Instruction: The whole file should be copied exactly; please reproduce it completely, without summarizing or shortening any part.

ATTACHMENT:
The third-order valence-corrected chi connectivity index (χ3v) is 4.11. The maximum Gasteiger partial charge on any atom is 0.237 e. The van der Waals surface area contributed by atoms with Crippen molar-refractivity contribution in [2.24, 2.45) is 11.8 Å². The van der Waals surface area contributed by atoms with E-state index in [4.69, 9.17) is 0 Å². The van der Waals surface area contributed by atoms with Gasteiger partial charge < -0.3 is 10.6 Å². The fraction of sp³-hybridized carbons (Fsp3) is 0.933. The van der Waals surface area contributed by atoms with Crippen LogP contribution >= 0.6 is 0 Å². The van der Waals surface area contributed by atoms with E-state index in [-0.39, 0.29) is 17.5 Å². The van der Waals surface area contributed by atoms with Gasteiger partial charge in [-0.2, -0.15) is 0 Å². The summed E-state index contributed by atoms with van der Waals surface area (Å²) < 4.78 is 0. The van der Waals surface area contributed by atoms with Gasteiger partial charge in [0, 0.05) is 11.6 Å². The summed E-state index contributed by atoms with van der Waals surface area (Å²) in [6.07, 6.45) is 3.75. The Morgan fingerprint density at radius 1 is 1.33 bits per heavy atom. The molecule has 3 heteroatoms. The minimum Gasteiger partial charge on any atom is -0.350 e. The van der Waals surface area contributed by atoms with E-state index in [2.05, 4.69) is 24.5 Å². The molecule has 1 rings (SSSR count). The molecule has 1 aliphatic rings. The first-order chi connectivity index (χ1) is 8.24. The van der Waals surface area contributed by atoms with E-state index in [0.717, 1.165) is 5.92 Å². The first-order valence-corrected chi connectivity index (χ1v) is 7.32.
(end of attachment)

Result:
The third-order valence-corrected chi connectivity index (χ3v) is 4.11. The maximum Gasteiger partial charge on any atom is 0.237 e. The van der Waals surface area contributed by atoms with Crippen molar-refractivity contribution in [2.24, 2.45) is 11.8 Å². The van der Waals surface area contributed by atoms with E-state index in [4.69, 9.17) is 0 Å². The van der Waals surface area contributed by atoms with Gasteiger partial charge < -0.3 is 10.6 Å². The fraction of sp³-hybridized carbons (Fsp3) is 0.933. The van der Waals surface area contributed by atoms with Crippen LogP contribution >= 0.6 is 0 Å². The van der Waals surface area contributed by atoms with E-state index in [-0.39, 0.29) is 17.5 Å². The van der Waals surface area contributed by atoms with Gasteiger partial charge in [-0.2, -0.15) is 0 Å². The summed E-state index contributed by atoms with van der Waals surface area (Å²) < 4.78 is 0. The van der Waals surface area contributed by atoms with Gasteiger partial charge in [0, 0.05) is 11.6 Å². The summed E-state index contributed by atoms with van der Waals surface area (Å²) in [6.07, 6.45) is 3.75. The Morgan fingerprint density at radius 1 is 1.33 bits per heavy atom. The molecule has 3 heteroatoms. The minimum Gasteiger partial charge on any atom is -0.350 e. The van der Waals surface area contributed by atoms with E-state index in [2.05, 4.69) is 24.5 Å². The molecule has 1 rings (SSSR count). The molecule has 1 aliphatic rings. The first-order chi connectivity index (χ1) is 8.24. The van der Waals surface area contributed by atoms with E-state index in [0.717, 1.165) is 5.92 Å². The first-order valence-corrected chi connectivity index (χ1v) is 7.32.